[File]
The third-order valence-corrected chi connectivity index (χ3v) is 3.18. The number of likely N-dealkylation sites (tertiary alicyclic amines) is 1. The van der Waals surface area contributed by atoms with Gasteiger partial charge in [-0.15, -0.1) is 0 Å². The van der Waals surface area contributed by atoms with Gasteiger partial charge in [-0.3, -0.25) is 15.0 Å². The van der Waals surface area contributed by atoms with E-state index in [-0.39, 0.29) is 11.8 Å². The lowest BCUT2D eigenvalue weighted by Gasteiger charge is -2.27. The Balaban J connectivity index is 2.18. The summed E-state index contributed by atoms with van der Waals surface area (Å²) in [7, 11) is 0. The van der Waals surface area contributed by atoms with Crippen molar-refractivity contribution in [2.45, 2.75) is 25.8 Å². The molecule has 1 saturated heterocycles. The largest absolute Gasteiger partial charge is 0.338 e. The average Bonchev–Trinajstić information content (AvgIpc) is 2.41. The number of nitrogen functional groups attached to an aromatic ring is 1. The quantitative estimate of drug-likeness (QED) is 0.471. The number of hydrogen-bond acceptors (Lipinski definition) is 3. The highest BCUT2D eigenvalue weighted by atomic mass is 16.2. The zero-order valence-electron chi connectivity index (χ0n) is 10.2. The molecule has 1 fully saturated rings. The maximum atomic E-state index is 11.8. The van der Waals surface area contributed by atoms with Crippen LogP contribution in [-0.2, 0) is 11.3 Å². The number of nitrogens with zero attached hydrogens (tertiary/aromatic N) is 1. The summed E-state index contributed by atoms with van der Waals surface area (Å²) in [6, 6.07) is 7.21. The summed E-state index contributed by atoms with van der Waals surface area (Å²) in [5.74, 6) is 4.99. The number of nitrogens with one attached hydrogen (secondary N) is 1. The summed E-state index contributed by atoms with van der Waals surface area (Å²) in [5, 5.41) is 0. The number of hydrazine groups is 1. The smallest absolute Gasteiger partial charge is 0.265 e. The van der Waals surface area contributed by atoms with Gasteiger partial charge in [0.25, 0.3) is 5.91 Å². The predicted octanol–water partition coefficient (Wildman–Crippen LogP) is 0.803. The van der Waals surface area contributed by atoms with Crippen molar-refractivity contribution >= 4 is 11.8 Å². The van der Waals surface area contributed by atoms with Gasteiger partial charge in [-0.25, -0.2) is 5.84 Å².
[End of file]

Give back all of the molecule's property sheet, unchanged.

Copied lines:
The third-order valence-corrected chi connectivity index (χ3v) is 3.18. The number of likely N-dealkylation sites (tertiary alicyclic amines) is 1. The van der Waals surface area contributed by atoms with Gasteiger partial charge in [-0.15, -0.1) is 0 Å². The van der Waals surface area contributed by atoms with Gasteiger partial charge in [-0.3, -0.25) is 15.0 Å². The van der Waals surface area contributed by atoms with E-state index in [-0.39, 0.29) is 11.8 Å². The lowest BCUT2D eigenvalue weighted by Gasteiger charge is -2.27. The Balaban J connectivity index is 2.18. The summed E-state index contributed by atoms with van der Waals surface area (Å²) in [7, 11) is 0. The van der Waals surface area contributed by atoms with Crippen molar-refractivity contribution in [2.45, 2.75) is 25.8 Å². The molecule has 1 saturated heterocycles. The largest absolute Gasteiger partial charge is 0.338 e. The average Bonchev–Trinajstić information content (AvgIpc) is 2.41. The number of nitrogen functional groups attached to an aromatic ring is 1. The quantitative estimate of drug-likeness (QED) is 0.471. The number of hydrogen-bond acceptors (Lipinski definition) is 3. The highest BCUT2D eigenvalue weighted by atomic mass is 16.2. The zero-order valence-electron chi connectivity index (χ0n) is 10.2. The molecule has 1 fully saturated rings. The maximum atomic E-state index is 11.8. The van der Waals surface area contributed by atoms with Crippen LogP contribution in [-0.2, 0) is 11.3 Å². The number of nitrogens with zero attached hydrogens (tertiary/aromatic N) is 1. The summed E-state index contributed by atoms with van der Waals surface area (Å²) in [6, 6.07) is 7.21. The summed E-state index contributed by atoms with van der Waals surface area (Å²) in [5.74, 6) is 4.99. The number of nitrogens with one attached hydrogen (secondary N) is 1. The summed E-state index contributed by atoms with van der Waals surface area (Å²) in [5, 5.41) is 0. The number of hydrazine groups is 1. The smallest absolute Gasteiger partial charge is 0.265 e. The van der Waals surface area contributed by atoms with Gasteiger partial charge in [0.25, 0.3) is 5.91 Å². The predicted octanol–water partition coefficient (Wildman–Crippen LogP) is 0.803. The van der Waals surface area contributed by atoms with Crippen molar-refractivity contribution >= 4 is 11.8 Å². The van der Waals surface area contributed by atoms with Gasteiger partial charge in [-0.25, -0.2) is 5.84 Å².